James "Bubba" Cox

James “Bubba” Cox

KANKAKEE — He was easily the most colorful Kankakee City Council member of the past 30 years.

James “Bubba” Cox, Kankakee alderman from May 1999 through April 2015, died Sunday. He was 84.

An alderman for the city’s north side 1st Ward, Cox was a dedicated member of the 14-person council whose passion for representing residents sometimes — oftentimes — put him at odds with the administration and other council members.

But through it all, there was never a question of the passion Cox had for his longtime home — the city’s north side.

Former 6th Ward Alderman Dennis Baron, who was on the council during Cox’s entire 16-year tenure, said no one would have ever accused Cox of not being passionate about his elected position.

“He was sometimes rude, disruptive and frustrating. He also certainly had a sense for the dramatic,” Baron said Wednesday, recalling the time Cox attended a council meeting wearing a devil’s mask.

“He explained that if everyone thought he was the devil, he should appear like one,” Baron said. “He sort of changed the dynamic of the meeting.”

He often dressed in army fatigues because he felt he was headed into battle. Nothing was too outrageous, nor off limits to Cox.

Baron was also there when Cox was censured by an 11-2 vote in October 2003 for what it felt was repeated inappropriate behavior. A censure is basically a formal slap on the wrist.

But through it all, Cox never wavered or backed down. He never believed his beloved 1st Ward — long the city’s poorest area — received the attention or help it deserved. And if he had to act out to bring attention to the area, then that would be what he would do.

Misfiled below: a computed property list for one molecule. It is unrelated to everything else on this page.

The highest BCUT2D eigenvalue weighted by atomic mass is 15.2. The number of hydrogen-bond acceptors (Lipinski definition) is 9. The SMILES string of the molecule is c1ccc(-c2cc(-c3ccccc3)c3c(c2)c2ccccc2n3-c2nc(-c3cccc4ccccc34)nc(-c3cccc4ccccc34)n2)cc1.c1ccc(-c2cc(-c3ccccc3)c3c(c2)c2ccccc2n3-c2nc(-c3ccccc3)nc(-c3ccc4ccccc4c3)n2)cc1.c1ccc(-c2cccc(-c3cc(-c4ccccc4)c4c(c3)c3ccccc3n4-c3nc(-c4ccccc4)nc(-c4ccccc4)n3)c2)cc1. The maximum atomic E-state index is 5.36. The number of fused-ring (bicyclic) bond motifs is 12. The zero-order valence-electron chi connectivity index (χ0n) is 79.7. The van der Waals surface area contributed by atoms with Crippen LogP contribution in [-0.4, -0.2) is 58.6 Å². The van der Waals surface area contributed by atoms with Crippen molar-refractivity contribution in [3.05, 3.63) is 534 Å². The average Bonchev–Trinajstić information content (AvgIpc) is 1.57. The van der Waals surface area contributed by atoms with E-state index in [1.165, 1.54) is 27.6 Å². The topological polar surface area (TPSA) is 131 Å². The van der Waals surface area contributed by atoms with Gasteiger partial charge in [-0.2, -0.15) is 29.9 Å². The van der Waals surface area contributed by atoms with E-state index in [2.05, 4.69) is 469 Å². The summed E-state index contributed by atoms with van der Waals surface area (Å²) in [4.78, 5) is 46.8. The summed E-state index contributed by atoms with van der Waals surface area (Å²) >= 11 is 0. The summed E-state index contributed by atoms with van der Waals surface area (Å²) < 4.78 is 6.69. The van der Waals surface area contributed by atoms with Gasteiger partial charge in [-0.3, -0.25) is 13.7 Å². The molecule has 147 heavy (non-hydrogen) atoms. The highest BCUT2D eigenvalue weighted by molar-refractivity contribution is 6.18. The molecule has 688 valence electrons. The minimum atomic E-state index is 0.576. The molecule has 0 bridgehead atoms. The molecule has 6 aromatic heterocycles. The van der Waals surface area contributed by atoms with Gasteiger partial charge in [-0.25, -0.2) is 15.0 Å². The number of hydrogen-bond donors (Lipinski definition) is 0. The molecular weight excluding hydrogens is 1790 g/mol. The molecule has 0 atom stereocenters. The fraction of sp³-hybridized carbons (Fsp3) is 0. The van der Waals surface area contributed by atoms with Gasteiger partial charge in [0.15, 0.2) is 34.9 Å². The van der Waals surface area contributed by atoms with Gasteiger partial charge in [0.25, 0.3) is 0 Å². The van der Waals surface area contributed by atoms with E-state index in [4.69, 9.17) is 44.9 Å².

“I think that's true. The 1st Ward was historically overlooked and he was doing what he could to make his point,” Baron said. “He was disruptive. He was always nice to me, and I was always nice to him. We agreed on many things.”

A longtime worker at the General Foods manufacturing plant, which was only several blocks from his residence, Cox was active for many years in Kankakee’s Little League program and he was a leader in having the Ben Franklin School renamed to honor its longtime principal, Millie Proegler. He was involved in local politics long before ever placing his name on a ballot. Cox also served in the U.S. Air Force.

Cox often attended Kankakee City Council meetings prior to his election and was also a frequent participant at Kankakee School Board meetings.

“I guess the best words to describe him would be ‘provocative’ and ‘candid,’” said former longtime Kankakee 7th Ward Alderman Steve Hunter, who was also a nephew to Cox. Hunter’s mother, Lou Anna, was an older sister to Cox.

Hunter said Cox certainly perceived himself an an advocate for those who couldn’t or wouldn’t speak for themselves. “He had quite a following. But Bubba was Bubba,” he said.

Former Kankakee Mayor Nina Epstein, who served on the council with Cox before being elected to two mayoral terms, said she was first introduced to Cox while working for the Kankakee schools. He repeatedly pushed to have the display in Proegler school to honor his beloved principal. He got the mission accomplished.

“Little did I know that years later I would be dealing with him far more often. He may have been cantankerous, but his heart was always in the right place,” she explained. “Once you got past the bluster everything was fine. I certainly had respect for him. I respected his tenacity. He was a voice for a lot of people.”

Former 1st Ward Alderman Glenn Davidson, who was a seat mate with Cox for six years, knew Cox first as a Little League coach.

“I guess you could say I knew him all my life,” the 61-year-old Davidson said.

Davidson said his mother and Cox worked together many years at General Foods.

“I always thought he was a good guy. He always meant well, it just didn’t always come out that way,” Davidson said.

Like Baron, Davidson said Cox simply wanted the 1st Ward not to be forgotten.

“He wanted to make sure the ward was getting everything it deserved,” Davidson said. “He would always tell me, ‘Stand your ground. Don’t let them push you around.’ I learned to appreciate it.”

Cox did not seek re-election in 2015. Gloria Kennedy won the seat in that election and served four years. She said she believes she shared the same compassion for the community as Cox. She said a regret of her’s is that she was never able to sit down with the former alderman and simply talk to him.

She would have needed to set aside a large block of time. Cox had many things to say and was never shy about sharing his thoughts.